The storm below the water's surface: Rip currents tear up July 4 - WMBFNews.com, Myrtle Beach/Florence SC, Weather

The storm below the water's surface: Rip currents tear up July 4th plans

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MYRTLE BEACH, SC (WMBF) – First Alert Meteorologists and local lifeguards are already monitoring storm formation off the coast. The biggest threat could be under the water's surface.

Lack's Beach Service has lifeguards out training, pulling in additional workers and overstaffing for the holiday weekend.

"We'll have plenty of people to help during the holiday and if the storm does come they'll be on a heightened awareness of what is going on," explained Hannah Houston, the Recruiting and Training Manager with Lack's Beach Service.

The lifeguards are not only dealing with extra crowds forming on the beach, but also a potential tropical storm forming off the coast.

The National Weather Service works with local lifeguards and Houston said they will instantly put up red flags to keep people out of the water.

"There's a storm out there churning up our water and making a rip current risk. You need to make sure everyone in your group - adults included- know what to do if they get caught in a rip current," urged First Alert Meteorologist Marla Branson.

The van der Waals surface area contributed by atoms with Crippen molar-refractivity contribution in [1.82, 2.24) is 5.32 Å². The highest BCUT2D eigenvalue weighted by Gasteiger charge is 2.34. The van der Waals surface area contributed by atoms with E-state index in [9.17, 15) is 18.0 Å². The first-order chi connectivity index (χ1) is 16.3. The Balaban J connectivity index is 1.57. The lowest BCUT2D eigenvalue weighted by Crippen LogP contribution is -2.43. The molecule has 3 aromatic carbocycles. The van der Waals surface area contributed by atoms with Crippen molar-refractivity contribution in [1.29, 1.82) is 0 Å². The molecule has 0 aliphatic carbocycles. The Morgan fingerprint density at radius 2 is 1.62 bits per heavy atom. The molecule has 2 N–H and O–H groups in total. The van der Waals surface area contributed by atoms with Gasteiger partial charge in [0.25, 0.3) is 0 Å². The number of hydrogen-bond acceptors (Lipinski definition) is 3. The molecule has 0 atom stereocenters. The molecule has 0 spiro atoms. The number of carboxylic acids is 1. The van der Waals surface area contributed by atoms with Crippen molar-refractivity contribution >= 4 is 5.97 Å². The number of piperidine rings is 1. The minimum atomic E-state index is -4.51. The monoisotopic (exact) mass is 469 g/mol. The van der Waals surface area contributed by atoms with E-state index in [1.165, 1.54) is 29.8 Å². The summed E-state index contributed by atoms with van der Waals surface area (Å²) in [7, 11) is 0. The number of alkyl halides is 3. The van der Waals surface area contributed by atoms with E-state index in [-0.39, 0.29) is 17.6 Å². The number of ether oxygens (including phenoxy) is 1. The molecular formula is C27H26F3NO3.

The first thing to do is to keep calm.

"Most of the time people are panicked to the point where they can't help themselves," said Houston.

One local man knows the feeling firsthand.

"It's a complete loss of control and when you're out there you don't know if you have the energy to swim back," said Robin Smith. Moving to Myrtle Beach a few years ago, Smith recalled the moment he was caught in a rip current.

"It was actually really scary. I ended up three to four hundred feet away from shore and remembered what I saw on the news to swim parallel and got out of it, thank God," said Smith.

The biggest threat of rip currents will be during low tide which is mid day on Independence Day.

"During high tide everyone gets crowded on the beach so it is harder to maneuver that way," said Houston.

However, it is also the time of day most people are at the beach. Lifeguards will keep people out of the surf if they think there is a threat of rip currents

Another threat leading into the month of July: jellyfish. This month kicks off the season and jellyfish start getting closer to Grand Strand shores as the water warms up.

Check the lifeguard stands for blue flags warning of any aquatic hazard, and ask a lifeguard about the threat.

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